Papa John’s faces a long uphill struggle to win back favor with its customers.
The company was already seeing a steep decline in same-store sales before word that company founder and Chairman John Schnatter used a racial slur during a conference call, and before news of Papa John’s toxic “bro culture.”
It’s difficult to overestimate the damage this incident is causing the company and its image. Papa John’s has already lost its sponsorship with the NFL. It has now lost its deal with MLB and several of its clubs, as well as some NFL teams. Papa John’s is being banned from certain stadiums and campuses, and its name is being taken off of the University of Louisville’s stadium.
All of which should be an opportunity for the chain’s rivals, who could take some of Papa John’s sales.
“We see an opportunity to take share broadly across the industry,” Domino’s CEO Ritch Allison said Thursday. He wasn’t commenting specifically on Papa John’s, and later refused to talk about the chain, but the implication that the country’s largest pizza chain will take share from weaker rivals was clear.
Pizza Hut can expect a boost in sales, largely because it has done the most to take advantage of the situation. It has taken over as the NFL’s sponsor and has deals with individual teams, including the Seattle Seahawks and the Pittsburgh Steelers.
Outside of the impact of the NFL marketing, however, the potential impact of a weakened Papa John’s is not clear. And the pizza sector is so saturated and loaded with concepts that it could be difficult to tell whether any sales decline at Papa John’s is helping any of these other chains at all.
There are four big pizza chains: Papa John’s, Domino’s, Pizza Hut and Little Caesars, and Papa John’s is the fourth-largest in that group, according to Technomic's Top 500 Chain Restaurant Report. Those four represent 72% of total sales generated by pizza chains in the Top 500. Papa John’s share of the total is just 12%.
Last year, Papa John’s generated $3 billion in U.S. system sales. By comparison, Domino’s led the sector with $5.9 billion in system sales, while Pizza Hut generated $5.5 billion and Little Caesars $3.7 billion.
It’s not clear what kind of impact the current controversy will have on Papa John’s. The current situation is unprecedented, actually. While there have been situations involving spokesmen and others involving CEOs and others involving founders, Schnatter was all three, and his name is on the signs.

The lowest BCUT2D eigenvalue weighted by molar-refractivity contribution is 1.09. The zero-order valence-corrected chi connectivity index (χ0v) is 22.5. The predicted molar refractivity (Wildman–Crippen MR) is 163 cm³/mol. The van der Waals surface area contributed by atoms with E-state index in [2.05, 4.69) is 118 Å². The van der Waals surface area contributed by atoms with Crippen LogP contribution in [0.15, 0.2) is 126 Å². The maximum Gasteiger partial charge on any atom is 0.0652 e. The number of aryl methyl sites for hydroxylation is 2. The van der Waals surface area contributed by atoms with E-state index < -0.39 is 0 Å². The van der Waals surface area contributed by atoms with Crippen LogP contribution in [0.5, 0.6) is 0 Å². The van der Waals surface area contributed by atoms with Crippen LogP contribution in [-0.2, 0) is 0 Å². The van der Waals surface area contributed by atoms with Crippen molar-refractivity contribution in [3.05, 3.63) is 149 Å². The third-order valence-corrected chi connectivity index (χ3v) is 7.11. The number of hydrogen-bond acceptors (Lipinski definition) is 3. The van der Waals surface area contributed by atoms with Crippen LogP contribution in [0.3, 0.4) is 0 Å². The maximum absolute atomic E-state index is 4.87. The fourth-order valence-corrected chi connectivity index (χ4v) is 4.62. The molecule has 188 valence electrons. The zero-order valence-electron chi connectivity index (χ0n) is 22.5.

The pizza market is ultracompetitive, and there is only so much loyalty. Consumers have an enormous number of choices. Papa John’s has already seen a slowdown in its normally consistent same-store sales. Those sales went from a 1% increase in the third quarter of last year to a 5.3% decrease in the first quarter of this year.
We can expect a continued deterioration of sales, especially as football season rolls around and Papa John’s no longer has that sponsorship deal while it works its way through its current challenges.
A 7.5% decline from its 2017 system sales would be equal to $225 million. The other three pizza chains would theoretically take about 60% of that, or $135 million.
Pizza Hut’s share of that would be less than $49 million, or less than 1% of the company’s 2017 system sales. If the chain were to get half of that $135 million, that’s still just 1.2%, though of course Pizza Hut would take it. This is a penny business, and 120 basis points can make a major difference.
All of that is assuming that chains take whatever share Papa John’s does lose. Not calculated is the large share currently owned by independents and smaller concepts not in the Top 500.
Plus, there is this growing third-party delivery business to consider. And maybe some nonpizza restaurants such as Wingstop take some of this business.
Papa John’s is in uncharted territory. We won’t really know the impact until Papa John’s reports its second quarter earnings at the earliest, probably next month. And a full picture probably won’t be evident until early next year.